Google strives for renewable energy with its new Netherlands data centre.
Google has opened its new €600 million Netherlands data centre, after the initial plans for the facility were announced two years ago.
The new data centre, located in Eemshaven, Groningen, is to run fully on renewable energy, primarily from North Sea wind turbines. (see main picture)
Google is expected to create 200 jobs at the site, including the teaching of kids coding at Hanze Hogeschool, and also training students and entrepreneurs in digital skills.
Google’s passion in making its Eemshaven site green is one key element, whilst the project disclosed in its pledge was to be fully powered by renewable energy by 2017.
The search giant also previously announced it has formed partnerships in the Netherlands with leading companies, enabling the company to contribute to the Dutch renewable energy target of 14 percent by 2020.
The agreement was identified to allow Google’s new data centre, to be powered with renewable energy from day one.
In 2014, Google also signed a ten year power purchasing agreement with Eneco, the Dutch utility, to power the new facility.
According to Google, a total of 6 million work hours went into the construction of the data centre, and houses some 16,000 km of cables.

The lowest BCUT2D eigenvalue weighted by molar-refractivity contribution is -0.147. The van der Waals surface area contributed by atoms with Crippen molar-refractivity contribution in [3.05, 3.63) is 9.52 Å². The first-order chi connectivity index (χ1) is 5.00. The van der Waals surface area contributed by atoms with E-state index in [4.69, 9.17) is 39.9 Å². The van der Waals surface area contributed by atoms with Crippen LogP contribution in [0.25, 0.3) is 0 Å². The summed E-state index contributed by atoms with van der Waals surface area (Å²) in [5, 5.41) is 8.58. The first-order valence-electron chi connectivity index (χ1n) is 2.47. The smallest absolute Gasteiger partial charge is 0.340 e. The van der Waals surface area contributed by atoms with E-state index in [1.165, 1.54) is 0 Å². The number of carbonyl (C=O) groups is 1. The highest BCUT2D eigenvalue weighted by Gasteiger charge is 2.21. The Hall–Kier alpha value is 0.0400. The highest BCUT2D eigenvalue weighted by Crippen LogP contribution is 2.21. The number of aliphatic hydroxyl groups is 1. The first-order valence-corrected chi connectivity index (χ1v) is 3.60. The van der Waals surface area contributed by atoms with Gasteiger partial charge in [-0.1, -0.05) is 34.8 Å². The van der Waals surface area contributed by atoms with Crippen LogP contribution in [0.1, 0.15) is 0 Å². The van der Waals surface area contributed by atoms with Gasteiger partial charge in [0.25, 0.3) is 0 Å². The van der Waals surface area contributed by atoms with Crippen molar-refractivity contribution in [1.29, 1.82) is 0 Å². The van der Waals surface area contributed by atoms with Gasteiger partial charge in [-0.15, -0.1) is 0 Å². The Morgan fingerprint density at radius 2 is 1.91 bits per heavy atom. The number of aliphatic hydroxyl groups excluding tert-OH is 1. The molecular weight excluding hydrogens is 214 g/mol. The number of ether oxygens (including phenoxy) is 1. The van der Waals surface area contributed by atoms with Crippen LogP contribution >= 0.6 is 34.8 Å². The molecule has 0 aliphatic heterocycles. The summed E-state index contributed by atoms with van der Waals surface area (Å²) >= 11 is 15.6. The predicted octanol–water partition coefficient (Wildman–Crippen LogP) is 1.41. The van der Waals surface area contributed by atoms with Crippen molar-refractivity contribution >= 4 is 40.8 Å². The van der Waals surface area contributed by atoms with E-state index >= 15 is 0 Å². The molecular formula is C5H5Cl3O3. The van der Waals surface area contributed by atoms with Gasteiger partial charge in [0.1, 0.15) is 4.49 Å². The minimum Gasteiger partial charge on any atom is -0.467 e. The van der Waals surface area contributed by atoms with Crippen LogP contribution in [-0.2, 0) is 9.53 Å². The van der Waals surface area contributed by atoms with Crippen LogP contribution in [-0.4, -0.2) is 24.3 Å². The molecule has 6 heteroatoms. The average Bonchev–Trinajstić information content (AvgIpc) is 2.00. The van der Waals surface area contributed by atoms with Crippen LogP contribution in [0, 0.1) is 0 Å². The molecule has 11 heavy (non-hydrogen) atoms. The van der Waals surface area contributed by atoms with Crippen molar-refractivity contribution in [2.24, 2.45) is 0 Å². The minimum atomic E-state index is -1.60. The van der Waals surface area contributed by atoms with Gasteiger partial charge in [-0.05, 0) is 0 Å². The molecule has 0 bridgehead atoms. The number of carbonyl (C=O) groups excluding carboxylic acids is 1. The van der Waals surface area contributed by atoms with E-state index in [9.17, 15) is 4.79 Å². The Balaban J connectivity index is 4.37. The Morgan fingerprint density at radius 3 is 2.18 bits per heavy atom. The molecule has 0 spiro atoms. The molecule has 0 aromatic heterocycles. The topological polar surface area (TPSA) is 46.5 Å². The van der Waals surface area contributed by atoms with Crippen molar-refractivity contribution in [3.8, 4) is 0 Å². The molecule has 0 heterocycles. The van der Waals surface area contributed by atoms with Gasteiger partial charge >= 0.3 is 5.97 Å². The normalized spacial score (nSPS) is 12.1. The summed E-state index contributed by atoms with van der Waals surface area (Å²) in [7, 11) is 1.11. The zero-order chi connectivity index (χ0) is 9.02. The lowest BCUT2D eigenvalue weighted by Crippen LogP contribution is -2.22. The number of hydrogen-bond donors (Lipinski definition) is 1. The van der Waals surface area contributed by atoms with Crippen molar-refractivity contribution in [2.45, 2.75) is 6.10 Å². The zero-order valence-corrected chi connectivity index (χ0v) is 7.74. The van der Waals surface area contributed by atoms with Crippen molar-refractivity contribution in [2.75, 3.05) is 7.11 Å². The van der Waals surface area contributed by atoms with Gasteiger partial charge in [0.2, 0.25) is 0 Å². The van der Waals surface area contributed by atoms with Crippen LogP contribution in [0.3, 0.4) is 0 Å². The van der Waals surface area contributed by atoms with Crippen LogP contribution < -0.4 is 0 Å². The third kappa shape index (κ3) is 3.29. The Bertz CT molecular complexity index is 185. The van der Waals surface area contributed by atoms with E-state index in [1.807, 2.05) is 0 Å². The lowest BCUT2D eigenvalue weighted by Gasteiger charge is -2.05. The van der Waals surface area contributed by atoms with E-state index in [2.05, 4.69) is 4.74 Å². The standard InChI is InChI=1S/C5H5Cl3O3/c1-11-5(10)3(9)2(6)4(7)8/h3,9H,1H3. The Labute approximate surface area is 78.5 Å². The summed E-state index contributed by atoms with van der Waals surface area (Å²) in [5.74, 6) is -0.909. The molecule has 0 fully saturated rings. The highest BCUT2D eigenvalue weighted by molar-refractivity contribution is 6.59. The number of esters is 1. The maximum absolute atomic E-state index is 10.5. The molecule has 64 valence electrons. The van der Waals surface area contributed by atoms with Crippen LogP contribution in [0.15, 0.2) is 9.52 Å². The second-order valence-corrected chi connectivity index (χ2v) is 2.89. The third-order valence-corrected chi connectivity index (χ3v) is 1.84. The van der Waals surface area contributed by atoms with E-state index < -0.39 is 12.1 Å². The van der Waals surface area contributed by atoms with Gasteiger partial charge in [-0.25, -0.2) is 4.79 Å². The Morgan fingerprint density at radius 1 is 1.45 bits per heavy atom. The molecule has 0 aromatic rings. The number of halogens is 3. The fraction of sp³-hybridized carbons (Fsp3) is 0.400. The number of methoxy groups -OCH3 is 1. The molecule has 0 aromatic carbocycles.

The facility is to use water from household waste and cold air for cooling. It will be primarily powered by energy from the Delfzijl wind farm.
Google cited that the declining prices of solar and wind projects as the primary reason for its decision to create new energy from renewable sources. The reduction in the company’s carbon footprint and contribution to the effects of climate change were also key factors.
The company’s purchasing commitments in renewable energy will result in over $3.5bn in global infrastructure investments, and nearly two-thirds of that is in the US.
Urs Holze, Senior vice president, Technical Infrastructure for Google said in a blog post: “Today, we are the world’s largest corporate buyer of renewable power, with commitments reaching 2.6 gigawatts (2,600 megawatts) of wind and solar energy.”